Third time’s the charm?
That appears to be the case with Del Rey’s latest foray into electronic literature. The third eBook to bear the Star Wars name succeeds on many levels where its predecessors failed. The exception to this rule is in delivery of the content online. In the real world, a books release date means walking into a bookstore on that date and picking up a copy. In many cases, advance ordering is possible. The attractiveness of eBooks is the ‘golden promise’ of not having to pay for shipping or wait for delivery again. A short download gets you the goods. In other words: instant gratification. So why, then, on September 4th, or even September 5th did many of the heavily touted other online sellers not yet offer it? Whether this was a problem with the publisher, or the individual online sellers remains to be seen. At least it was obtainable on time through the publisher. That’s better than the first Star Wars eBook Darth Maul: Saboteur, which took several days to appear, or Recovery, which came missing a chapter.
Ylesia not only provides enough of a story to merit its $3.50 pricetag, it also includes a couple extra goodies for readers. The first ‘extra’ is an interview with Walter Jon Williams, author of the eBook, as well as the upcoming hardcover New Jedi Order novel Destiny’s Way [DW]. In the interview, many hints are given about the plot of DW. After reading the interview, as well as the following excerpt from the novel, this reviewer is greatly anticipating Destiny’s Way.
The story in Ylesia takes place during the events of Destiny’s Way, though without knowing this information before reading, you would never know it.
The eBook’s plot revolves loosely around Jacen Solo–now reunited with Jaina–and his trying to fit back in among the New Republic. Disappointingly, Williams works in very little of the character development seen with Jacen in Traitor. Only once was Jacen’s “VongSense” utilized during this story, and it nearly directly contradicted another scene earlier in the novella. Jaina also suddenly doesn’t seem to use her “Trickster Goddess” repertoire anymore, which was a little disconcerting.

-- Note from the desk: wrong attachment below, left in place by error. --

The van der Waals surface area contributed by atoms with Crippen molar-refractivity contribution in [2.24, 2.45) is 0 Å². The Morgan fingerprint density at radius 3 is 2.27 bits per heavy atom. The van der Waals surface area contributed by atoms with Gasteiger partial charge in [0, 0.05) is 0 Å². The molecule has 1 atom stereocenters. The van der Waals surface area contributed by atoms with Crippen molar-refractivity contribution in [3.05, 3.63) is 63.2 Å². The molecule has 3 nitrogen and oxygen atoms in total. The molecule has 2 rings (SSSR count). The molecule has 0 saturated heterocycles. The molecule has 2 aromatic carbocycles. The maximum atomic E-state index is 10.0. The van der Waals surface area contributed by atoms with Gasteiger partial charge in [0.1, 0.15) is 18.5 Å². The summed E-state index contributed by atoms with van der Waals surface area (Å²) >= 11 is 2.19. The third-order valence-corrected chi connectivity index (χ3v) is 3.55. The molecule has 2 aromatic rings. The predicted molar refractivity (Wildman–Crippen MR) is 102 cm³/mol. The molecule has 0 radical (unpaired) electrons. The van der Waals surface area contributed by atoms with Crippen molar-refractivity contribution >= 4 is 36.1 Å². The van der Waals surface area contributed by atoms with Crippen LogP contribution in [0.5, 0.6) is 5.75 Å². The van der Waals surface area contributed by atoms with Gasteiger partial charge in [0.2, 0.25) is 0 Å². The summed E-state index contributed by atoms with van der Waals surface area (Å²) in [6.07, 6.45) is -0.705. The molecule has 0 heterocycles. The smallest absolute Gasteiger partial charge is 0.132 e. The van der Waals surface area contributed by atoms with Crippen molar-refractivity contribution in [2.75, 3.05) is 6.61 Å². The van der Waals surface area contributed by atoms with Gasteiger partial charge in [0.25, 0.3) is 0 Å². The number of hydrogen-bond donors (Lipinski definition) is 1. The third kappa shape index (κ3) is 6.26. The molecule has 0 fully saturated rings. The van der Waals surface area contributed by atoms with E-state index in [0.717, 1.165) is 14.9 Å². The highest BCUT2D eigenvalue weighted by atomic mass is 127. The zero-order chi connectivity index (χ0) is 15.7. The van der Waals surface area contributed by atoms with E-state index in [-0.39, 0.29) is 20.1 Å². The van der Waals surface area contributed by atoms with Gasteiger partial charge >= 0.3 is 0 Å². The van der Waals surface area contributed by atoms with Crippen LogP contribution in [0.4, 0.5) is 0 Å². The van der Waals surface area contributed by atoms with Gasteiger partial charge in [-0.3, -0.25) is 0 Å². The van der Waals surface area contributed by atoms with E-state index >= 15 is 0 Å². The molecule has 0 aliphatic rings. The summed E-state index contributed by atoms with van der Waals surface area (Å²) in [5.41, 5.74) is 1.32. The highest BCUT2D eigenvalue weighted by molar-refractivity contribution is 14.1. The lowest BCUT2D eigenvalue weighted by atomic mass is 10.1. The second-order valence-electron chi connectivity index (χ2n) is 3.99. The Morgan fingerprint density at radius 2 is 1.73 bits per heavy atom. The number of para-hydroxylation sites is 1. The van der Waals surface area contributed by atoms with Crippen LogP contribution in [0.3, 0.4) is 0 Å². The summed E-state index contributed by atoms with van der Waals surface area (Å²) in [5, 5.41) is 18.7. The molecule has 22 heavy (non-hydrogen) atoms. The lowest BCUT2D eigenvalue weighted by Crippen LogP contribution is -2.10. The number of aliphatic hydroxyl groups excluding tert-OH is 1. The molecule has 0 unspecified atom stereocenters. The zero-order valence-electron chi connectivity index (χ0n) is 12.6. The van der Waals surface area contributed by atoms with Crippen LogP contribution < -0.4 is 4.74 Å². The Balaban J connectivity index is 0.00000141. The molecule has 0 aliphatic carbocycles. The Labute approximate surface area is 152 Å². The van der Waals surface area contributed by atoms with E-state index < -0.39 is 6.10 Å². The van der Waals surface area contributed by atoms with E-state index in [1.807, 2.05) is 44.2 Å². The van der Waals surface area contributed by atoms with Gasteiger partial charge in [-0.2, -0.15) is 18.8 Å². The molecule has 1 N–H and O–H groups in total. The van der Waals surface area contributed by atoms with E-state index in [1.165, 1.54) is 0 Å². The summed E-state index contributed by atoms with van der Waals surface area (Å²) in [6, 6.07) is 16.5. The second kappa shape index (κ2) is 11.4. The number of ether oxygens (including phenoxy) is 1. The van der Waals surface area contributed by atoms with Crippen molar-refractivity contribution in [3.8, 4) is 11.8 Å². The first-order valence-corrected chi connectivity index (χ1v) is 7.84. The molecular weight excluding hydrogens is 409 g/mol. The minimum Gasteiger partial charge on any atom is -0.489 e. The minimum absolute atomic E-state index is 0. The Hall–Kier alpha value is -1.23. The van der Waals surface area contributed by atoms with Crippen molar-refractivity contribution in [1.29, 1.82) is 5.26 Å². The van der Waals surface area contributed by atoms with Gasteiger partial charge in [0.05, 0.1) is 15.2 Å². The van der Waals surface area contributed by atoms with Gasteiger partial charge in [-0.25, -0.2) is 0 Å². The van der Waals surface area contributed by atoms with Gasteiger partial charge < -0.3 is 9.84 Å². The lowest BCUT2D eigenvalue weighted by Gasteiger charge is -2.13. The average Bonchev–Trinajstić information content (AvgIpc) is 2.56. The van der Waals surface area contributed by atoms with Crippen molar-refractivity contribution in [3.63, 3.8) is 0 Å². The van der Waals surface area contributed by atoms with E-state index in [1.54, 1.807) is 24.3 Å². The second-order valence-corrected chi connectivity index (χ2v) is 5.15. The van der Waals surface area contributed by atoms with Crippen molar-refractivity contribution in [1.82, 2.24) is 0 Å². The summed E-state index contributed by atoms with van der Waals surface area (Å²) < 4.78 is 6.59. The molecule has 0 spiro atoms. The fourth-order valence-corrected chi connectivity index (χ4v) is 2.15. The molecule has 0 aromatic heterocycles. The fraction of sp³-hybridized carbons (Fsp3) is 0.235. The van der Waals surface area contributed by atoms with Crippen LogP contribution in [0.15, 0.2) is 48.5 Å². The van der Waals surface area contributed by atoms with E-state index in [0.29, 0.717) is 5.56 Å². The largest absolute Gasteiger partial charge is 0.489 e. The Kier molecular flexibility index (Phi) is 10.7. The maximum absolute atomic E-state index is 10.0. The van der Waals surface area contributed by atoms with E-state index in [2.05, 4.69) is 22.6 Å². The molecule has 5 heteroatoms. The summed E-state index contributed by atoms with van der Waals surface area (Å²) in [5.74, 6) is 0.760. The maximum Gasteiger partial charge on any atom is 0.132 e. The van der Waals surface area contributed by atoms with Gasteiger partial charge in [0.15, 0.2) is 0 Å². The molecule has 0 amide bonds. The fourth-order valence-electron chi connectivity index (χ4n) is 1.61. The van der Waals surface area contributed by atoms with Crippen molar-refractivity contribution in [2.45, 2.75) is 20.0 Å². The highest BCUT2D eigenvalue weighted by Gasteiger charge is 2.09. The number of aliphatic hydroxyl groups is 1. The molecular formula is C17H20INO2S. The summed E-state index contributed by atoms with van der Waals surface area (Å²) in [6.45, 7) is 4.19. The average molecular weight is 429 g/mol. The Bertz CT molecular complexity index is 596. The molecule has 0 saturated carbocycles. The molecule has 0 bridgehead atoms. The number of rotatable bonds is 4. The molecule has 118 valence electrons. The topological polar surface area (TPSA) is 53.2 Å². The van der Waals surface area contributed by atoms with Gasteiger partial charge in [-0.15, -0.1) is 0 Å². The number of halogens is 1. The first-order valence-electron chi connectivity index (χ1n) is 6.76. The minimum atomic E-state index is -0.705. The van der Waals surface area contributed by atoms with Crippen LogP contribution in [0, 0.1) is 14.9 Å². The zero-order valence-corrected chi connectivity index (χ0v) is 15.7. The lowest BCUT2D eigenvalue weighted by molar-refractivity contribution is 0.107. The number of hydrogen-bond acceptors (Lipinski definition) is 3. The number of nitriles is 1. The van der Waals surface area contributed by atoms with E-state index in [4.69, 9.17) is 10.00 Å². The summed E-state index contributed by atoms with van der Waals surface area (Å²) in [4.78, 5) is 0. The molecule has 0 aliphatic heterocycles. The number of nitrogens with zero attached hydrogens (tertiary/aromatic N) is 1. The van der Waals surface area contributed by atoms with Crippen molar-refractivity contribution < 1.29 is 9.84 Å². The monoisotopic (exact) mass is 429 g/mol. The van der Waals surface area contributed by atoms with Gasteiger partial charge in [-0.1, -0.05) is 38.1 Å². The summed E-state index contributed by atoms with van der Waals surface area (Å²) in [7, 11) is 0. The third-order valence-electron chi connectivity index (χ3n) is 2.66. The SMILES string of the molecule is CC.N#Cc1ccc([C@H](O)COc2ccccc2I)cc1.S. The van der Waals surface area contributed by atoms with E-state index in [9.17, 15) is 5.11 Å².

Some of these seemingly minor discrepancies seemed a little troublesome while reading, and are probably the only drawbacks to the story. Timing may have a lot to do with it, however, as most of Destiny’s Way had been written over a year ago, possibly before Traitor had gone through its final draft (publishing deadlines and schedules are strange sometimes). However, I will give the benefit of the doubt to Mr. Williams as–I believe–this story was written after Destiny’s Way was completed, and is but a small part of the overall story. Being small in page count doesn’t leave room for a lot of character development, I’m sure. The rest of the story easily makes up for the few minor problems, though.
Mildly impressive was the overall length of Ylesia, which is most likely equivalent to about seventy-to-eighty written pages of text. The story flows well, and never really drags on. Verbiage was also quite good with no particular over-usage to any noticeable effect. Classifying it as outstanding fiction would be difficult, but calling it good writing is not. If this eBook is any indication, Destiny’s Way should be worth the money for the events contained within, but not necessarily for an earth-shattering reading experience. One thing is for sure though: after blowing through Ylesia in an afternoon, Destiny’s Way should be a fast, enjoyable read.
Rating: 3.5 of 5
– Reviewed by Bradley K. Brown